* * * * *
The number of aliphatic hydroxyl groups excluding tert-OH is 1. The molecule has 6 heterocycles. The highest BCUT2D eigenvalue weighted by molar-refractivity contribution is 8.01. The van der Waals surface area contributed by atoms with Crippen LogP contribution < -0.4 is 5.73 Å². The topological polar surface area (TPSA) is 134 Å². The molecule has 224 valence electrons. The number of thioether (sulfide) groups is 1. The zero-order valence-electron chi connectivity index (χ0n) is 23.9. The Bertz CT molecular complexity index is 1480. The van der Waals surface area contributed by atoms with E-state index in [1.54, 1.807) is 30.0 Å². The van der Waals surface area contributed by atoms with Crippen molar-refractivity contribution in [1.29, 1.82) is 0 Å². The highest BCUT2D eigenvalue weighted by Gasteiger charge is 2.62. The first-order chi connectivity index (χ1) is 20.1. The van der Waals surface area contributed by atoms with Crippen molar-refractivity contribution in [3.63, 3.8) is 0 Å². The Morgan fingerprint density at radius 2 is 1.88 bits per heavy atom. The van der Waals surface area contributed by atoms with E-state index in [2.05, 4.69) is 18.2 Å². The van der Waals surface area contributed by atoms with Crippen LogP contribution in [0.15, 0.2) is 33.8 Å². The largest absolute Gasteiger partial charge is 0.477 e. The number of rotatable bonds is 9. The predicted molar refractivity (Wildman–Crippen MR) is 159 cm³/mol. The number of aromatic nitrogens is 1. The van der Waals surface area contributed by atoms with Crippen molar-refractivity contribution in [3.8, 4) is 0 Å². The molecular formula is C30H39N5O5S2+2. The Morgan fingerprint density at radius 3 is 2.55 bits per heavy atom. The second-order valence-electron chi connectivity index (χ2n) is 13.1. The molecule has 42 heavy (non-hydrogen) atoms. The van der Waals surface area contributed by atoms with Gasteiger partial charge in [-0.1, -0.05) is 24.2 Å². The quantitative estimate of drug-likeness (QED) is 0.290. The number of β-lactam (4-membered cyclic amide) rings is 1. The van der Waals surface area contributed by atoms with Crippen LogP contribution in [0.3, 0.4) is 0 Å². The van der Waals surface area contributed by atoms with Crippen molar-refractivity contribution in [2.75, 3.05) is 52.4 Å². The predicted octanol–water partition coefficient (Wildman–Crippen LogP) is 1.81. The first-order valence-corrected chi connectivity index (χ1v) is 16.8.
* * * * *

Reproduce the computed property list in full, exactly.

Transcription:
The number of aliphatic hydroxyl groups excluding tert-OH is 1. The molecule has 6 heterocycles. The highest BCUT2D eigenvalue weighted by molar-refractivity contribution is 8.01. The van der Waals surface area contributed by atoms with Crippen LogP contribution < -0.4 is 5.73 Å². The topological polar surface area (TPSA) is 134 Å². The molecule has 224 valence electrons. The number of thioether (sulfide) groups is 1. The zero-order valence-electron chi connectivity index (χ0n) is 23.9. The Bertz CT molecular complexity index is 1480. The van der Waals surface area contributed by atoms with E-state index in [1.54, 1.807) is 30.0 Å². The van der Waals surface area contributed by atoms with Crippen molar-refractivity contribution in [1.29, 1.82) is 0 Å². The highest BCUT2D eigenvalue weighted by Gasteiger charge is 2.62. The first-order chi connectivity index (χ1) is 20.1. The van der Waals surface area contributed by atoms with Crippen molar-refractivity contribution in [3.63, 3.8) is 0 Å². The Morgan fingerprint density at radius 2 is 1.88 bits per heavy atom. The van der Waals surface area contributed by atoms with E-state index in [2.05, 4.69) is 18.2 Å². The van der Waals surface area contributed by atoms with Crippen LogP contribution in [0.15, 0.2) is 33.8 Å². The largest absolute Gasteiger partial charge is 0.477 e. The number of rotatable bonds is 9. The predicted molar refractivity (Wildman–Crippen MR) is 159 cm³/mol. The number of aromatic nitrogens is 1. The van der Waals surface area contributed by atoms with Crippen molar-refractivity contribution in [3.8, 4) is 0 Å². The molecular formula is C30H39N5O5S2+2. The Morgan fingerprint density at radius 3 is 2.55 bits per heavy atom. The second-order valence-electron chi connectivity index (χ2n) is 13.1. The molecule has 42 heavy (non-hydrogen) atoms. The van der Waals surface area contributed by atoms with Gasteiger partial charge in [-0.1, -0.05) is 24.2 Å². The quantitative estimate of drug-likeness (QED) is 0.290. The number of β-lactam (4-membered cyclic amide) rings is 1. The van der Waals surface area contributed by atoms with Crippen LogP contribution in [0.3, 0.4) is 0 Å². The van der Waals surface area contributed by atoms with Crippen molar-refractivity contribution in [2.75, 3.05) is 52.4 Å². The predicted octanol–water partition coefficient (Wildman–Crippen LogP) is 1.81. The first-order valence-corrected chi connectivity index (χ1v) is 16.8.